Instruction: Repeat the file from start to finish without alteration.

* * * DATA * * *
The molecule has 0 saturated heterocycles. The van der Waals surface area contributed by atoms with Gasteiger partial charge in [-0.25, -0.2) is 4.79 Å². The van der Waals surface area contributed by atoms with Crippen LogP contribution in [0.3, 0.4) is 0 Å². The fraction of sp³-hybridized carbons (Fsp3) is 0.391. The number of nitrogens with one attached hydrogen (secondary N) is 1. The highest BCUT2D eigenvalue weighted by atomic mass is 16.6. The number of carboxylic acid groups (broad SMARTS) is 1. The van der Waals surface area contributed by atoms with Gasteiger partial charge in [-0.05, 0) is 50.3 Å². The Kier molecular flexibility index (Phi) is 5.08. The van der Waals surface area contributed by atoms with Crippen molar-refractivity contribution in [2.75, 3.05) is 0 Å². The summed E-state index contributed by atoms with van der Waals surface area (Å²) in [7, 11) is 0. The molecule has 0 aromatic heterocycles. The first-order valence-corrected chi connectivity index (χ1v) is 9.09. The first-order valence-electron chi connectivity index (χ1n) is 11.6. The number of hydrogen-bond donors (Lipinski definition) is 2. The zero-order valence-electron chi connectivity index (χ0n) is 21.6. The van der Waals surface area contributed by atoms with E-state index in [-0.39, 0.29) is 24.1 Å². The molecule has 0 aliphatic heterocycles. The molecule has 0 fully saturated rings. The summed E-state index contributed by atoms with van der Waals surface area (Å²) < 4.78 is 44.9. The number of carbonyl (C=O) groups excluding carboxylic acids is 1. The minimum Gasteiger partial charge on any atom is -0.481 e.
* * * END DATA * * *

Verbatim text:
The molecule has 0 saturated heterocycles. The van der Waals surface area contributed by atoms with Gasteiger partial charge in [-0.25, -0.2) is 4.79 Å². The van der Waals surface area contributed by atoms with Crippen LogP contribution in [0.3, 0.4) is 0 Å². The fraction of sp³-hybridized carbons (Fsp3) is 0.391. The number of nitrogens with one attached hydrogen (secondary N) is 1. The highest BCUT2D eigenvalue weighted by atomic mass is 16.6. The number of carboxylic acid groups (broad SMARTS) is 1. The van der Waals surface area contributed by atoms with Gasteiger partial charge in [-0.05, 0) is 50.3 Å². The Kier molecular flexibility index (Phi) is 5.08. The van der Waals surface area contributed by atoms with Crippen molar-refractivity contribution in [2.75, 3.05) is 0 Å². The summed E-state index contributed by atoms with van der Waals surface area (Å²) in [7, 11) is 0. The molecule has 0 aromatic heterocycles. The first-order valence-corrected chi connectivity index (χ1v) is 9.09. The first-order valence-electron chi connectivity index (χ1n) is 11.6. The number of hydrogen-bond donors (Lipinski definition) is 2. The zero-order valence-electron chi connectivity index (χ0n) is 21.6. The van der Waals surface area contributed by atoms with E-state index in [-0.39, 0.29) is 24.1 Å². The molecule has 0 aliphatic heterocycles. The molecule has 0 fully saturated rings. The summed E-state index contributed by atoms with van der Waals surface area (Å²) < 4.78 is 44.9. The number of carbonyl (C=O) groups excluding carboxylic acids is 1. The minimum Gasteiger partial charge on any atom is -0.481 e.